One of our readers brought an interesting article to my attention yesterday that hit upon a great point and, yet, missed the most important things. It was a post by Damon Linker on a blog called The Week. Entitled “It’s Not Elites vs. Populists; It’s City vs. Countryside,” the piece looks at our politics and observes the vast gulf between urban and  rural voters. It’s on target in that respect, but fails to hit the bullseye, especially as it relates to natural resources and energy issues about which the two parts of our nation are as different as could possibly be. That difference is why I question whether Upstate New York can ever get well.

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FERC Issues Final EIS to PennEast Pipeline Project

Natural Gas NOWConnie Mellin
Natural Gas NOW
“PAShaleAdvocate”

 

The PennEast Pipeline project is moving swiftly ahead with FERC’s issuance of their final EIS confirming there will be minimal environmental impacts.

Another hurdle cleared for the PennEast pipeline project. The Federal Energy Regulatory Commission issued the final EIS for the 120 mile long pipeline project after determining the construction of the pipeline would only have a minimal impact on the environment
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Failures in Energy Leadership: Four Recent Examples

cost of renewables - Tom ShepstoneTom Shepstone
Natural Gas NOW

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Four recent examples of failures in energy leadership demonstrate the extreme danger posed by political correctness in formulating public energy policy.

Political correctness in public energy policy is a clear and direct threat to the future of mankind. Four recent examples of failure in energy leadership demonstrate the extreme costs off this political correctness. Moreover, we can only overcome it if we’re willing to identify and condemn it, which is what this post is all about.

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Shale Exports Key to Defending US Interests Here and Abroad

Constitution Pipeline - MarkindDaniel B. Markind, Esq.
Weir and Partners, LLP

 

Our new President’s willingness to build important infrastructure and allow shale exports will change the dependence Europe has on Russia for energy.

President Donald Trump travelled to Dover Air Force Base in Delaware last Wednesday to pay his respects to Chief Petty Officer William “Ryan” Owens, a Navy SEAL who was killed in a raid against al Qaeda in Yemen.  The raid was the first reported covert counter-terrorism operation of the Trump Presidency.  While the sketchy details were reported widely in the press, the press did not highlight the folly of relying on countries like Yemen for America’s energy supply.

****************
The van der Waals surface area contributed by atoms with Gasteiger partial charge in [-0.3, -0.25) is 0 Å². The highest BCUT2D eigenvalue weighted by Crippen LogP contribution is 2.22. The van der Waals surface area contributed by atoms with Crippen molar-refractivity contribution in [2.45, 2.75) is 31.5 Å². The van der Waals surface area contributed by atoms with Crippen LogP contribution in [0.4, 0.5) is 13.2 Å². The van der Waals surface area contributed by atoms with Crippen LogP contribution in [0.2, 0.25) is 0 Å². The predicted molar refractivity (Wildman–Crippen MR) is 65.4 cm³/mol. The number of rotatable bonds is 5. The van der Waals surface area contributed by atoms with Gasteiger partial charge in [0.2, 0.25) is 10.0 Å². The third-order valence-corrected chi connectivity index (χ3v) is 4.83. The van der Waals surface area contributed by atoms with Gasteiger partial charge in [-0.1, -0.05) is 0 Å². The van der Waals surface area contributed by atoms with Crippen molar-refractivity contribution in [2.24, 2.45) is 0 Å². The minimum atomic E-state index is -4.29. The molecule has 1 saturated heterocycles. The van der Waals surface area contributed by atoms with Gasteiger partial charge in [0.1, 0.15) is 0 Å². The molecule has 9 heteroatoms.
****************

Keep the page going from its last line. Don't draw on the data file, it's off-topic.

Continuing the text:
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Natural Gas Development Before and After – Part I

cost of renewables - Tom ShepstoneTom Shepstone
Natural Gas NOW

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Fractivists obsessed with the anecdotal and the superficial miss the reality of what’s happening with natural gas development – the before and the after.

Fractivists, despite the object of their animus, aren’t deep thinkers. They prefer the shallow collections of stories “of the harmed” and other such nonsense. They have no interest in science unless it’s the pseudo or junk version, in which case they repeat the words “peer review” like a parrot on high-protein bird food. They focus, instead, on anecdotes, pictures and footprints, as our friend Nick Grealy noted here. That raises a question posed by Nick and one of our correspondents in a comment on his post. Why aren’t we documenting the before and after of natural gas development? I’ve been saying this for years as well. We’ve tried to also do something about it, but we’re going to step up our game — starting right now.

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The New York DEC Con Game: Delay, Delay, Delay

cost of renewables - Tom ShepstoneTom Shepstone
Natural Gas NOW

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A NY State DEC response to Millennium Pipeline’s lawsuit over delays in approving a pipeline illustrate the DEC con game of delay as a political strategy.

If you want to understand the full politically corrupt nature of New York State’s Department of Environmental Conservation (DEC) these days you only need to read this. The important discussion (the excuse-making) starts on page 26. It’s all about the seven miles of pipeline Millennium Pipeline needs to build to supply gas to the new CPV Valley Energy Center in Orange County, New York.

The project, although it is an excellent one, was marred by the CPV staff allegedly seeking favors from Prince Corruptocrat’s political hacks, a matter now in the criminal courts. Regardless what did or didn’t happen, the New York State DEC is now playing CYA and, of course, it’s totally dominated by NRDC gang anyway. DEC, therefore, has gone into full delay mode. The way it’s going about it is totally disingenuous, of course, which is standard operating procedure at the top of the agency and in the Governor’s Office. Indeed, it’s a lesson in DEC con games.